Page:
In Medieval Japan, an elderly warlord retires, handing over his empire to his three sons. However, he vastly underestimates how the new-found power will corrupt them and cause them to turn on each other...and him.
Kanji Watanabe is a civil servant. He has worked in the same department for 30 years. His life is pretty boring and monotonous, though he once used to have passion and drive. Then one day he discovers that he has stomach cancer and has less than a year to live. After the initial depression he sets about living for the first time in over 20 years. Then he realises that his limited time left is not just for living life to the full but to leave something meaningful behind...Written by
"Anand" (meaning Bliss), loosely adapted from Ikiru, ranks topmost in IMDB's list of top 250 Indian movies. India's National Film Awards chose it as the Best Feature Film in Hindi in the year 1971. In 2013, "Anand" was listed in Anupama Chopra's book 100 Films To See Before You Die. See more »
In the last scene with Toyo (in the restaurant with the birthday party going on), the position of the bell on the mechanical bunny changes, even though neither actor has touched the bunny. See more »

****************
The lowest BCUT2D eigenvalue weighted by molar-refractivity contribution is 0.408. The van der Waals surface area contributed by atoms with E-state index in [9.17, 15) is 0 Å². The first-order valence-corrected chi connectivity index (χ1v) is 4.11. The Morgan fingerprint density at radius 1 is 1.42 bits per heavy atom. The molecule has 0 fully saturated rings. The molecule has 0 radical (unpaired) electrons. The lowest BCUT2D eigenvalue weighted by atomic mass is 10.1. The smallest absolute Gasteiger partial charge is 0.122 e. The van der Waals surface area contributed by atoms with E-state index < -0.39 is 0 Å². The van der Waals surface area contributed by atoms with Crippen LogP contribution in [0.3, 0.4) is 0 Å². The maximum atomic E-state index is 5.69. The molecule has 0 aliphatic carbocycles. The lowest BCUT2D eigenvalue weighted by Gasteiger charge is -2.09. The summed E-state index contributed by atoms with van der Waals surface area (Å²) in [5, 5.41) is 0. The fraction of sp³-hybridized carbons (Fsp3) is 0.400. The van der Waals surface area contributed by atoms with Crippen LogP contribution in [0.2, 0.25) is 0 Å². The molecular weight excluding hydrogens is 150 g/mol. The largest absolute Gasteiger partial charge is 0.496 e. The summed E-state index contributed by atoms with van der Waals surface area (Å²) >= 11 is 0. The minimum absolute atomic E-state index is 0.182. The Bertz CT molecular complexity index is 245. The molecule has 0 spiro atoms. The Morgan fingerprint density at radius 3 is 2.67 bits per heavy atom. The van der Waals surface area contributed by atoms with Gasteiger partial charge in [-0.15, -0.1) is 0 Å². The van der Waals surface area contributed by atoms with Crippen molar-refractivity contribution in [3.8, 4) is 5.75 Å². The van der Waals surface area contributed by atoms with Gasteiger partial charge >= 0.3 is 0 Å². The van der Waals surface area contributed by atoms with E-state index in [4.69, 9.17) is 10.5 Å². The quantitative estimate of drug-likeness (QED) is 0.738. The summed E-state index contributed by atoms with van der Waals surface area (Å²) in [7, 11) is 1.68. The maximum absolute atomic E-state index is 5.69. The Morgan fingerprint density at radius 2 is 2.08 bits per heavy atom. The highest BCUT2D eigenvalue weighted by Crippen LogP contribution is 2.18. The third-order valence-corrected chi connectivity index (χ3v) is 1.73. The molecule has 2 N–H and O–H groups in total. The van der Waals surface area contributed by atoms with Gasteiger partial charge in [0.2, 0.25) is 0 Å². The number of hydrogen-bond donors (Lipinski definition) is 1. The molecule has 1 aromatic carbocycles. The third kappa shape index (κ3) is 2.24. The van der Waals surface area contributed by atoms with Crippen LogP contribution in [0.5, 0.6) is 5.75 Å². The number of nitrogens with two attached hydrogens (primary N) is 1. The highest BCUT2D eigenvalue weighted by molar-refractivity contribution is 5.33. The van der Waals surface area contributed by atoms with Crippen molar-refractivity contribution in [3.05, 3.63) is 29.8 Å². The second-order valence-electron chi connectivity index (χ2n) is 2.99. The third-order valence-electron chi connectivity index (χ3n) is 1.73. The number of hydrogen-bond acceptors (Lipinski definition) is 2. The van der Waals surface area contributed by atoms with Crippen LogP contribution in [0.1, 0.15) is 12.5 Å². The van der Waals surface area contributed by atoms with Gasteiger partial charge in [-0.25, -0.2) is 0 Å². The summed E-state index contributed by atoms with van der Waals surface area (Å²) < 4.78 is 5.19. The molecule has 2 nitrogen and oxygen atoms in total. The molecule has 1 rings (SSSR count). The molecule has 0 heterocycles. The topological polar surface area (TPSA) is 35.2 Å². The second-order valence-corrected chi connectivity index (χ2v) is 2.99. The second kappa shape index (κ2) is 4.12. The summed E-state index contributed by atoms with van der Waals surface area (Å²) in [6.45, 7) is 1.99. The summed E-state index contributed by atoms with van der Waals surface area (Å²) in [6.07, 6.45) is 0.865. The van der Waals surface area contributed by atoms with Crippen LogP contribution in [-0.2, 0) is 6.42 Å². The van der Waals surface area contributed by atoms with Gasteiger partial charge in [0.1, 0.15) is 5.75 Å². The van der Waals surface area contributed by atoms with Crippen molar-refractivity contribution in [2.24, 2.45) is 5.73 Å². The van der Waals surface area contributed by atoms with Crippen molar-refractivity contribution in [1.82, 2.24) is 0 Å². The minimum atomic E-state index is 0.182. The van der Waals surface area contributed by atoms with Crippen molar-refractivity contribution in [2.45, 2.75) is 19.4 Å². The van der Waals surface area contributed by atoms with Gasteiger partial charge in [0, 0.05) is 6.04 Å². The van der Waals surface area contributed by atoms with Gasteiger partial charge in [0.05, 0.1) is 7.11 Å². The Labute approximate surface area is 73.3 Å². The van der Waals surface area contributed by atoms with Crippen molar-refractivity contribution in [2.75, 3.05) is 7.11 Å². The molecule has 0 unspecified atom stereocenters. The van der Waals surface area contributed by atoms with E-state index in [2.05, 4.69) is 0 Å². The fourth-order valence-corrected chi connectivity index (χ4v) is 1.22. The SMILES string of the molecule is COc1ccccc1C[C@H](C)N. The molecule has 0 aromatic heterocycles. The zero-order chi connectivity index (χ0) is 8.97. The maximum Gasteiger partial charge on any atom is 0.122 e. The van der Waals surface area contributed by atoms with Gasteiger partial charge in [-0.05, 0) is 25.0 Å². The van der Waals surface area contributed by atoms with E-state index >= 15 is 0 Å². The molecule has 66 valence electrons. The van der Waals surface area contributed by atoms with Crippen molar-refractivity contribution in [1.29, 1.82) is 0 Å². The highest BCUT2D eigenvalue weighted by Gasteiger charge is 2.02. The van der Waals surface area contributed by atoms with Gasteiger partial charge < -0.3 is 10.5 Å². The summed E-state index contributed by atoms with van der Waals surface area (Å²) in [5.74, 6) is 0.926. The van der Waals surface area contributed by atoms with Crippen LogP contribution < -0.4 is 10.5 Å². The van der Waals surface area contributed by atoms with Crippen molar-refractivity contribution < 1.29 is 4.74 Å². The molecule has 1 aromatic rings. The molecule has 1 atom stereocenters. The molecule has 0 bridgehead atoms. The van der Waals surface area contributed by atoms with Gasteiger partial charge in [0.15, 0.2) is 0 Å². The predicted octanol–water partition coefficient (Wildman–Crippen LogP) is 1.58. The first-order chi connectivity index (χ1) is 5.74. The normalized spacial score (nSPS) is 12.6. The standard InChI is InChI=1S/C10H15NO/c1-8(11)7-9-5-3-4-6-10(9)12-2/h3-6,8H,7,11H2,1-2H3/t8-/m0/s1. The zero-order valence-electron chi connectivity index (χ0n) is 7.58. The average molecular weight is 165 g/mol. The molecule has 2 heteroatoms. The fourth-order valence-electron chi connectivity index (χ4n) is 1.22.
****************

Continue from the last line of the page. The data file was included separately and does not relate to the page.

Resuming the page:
I'll cover for you. I'm not like Carp Windsock.
Yes, Mr. Sakai is a human carp windsock. His lips are always flapping, but he's just hot air inside. Plus he always acts like such a big shot. He makes 200 yen more a month than I do, so he looks down on me.
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"Ikiru" is supposedly one of Steven Spielberg's favourite films, and one can see the influence it's had on him not only in the sentimentality and the ultimate "feelgood factor" (which may be a little too extreme for some viewers, although the script never condescends), but visually, especially in the virtuoso sequence in which a reprobate leads our hero, a respectable and dull civil servant, on a whirlwind tour of Tokyo's frenzied nightlife - a masterpiece of camera placement and editing. With images throughout that will stay with you for a long time, and a terrific supporting performance by Miki Odagiri as a vivacious young "office lady", "Ikiru" is still an absolute knockout more than 50 years on.
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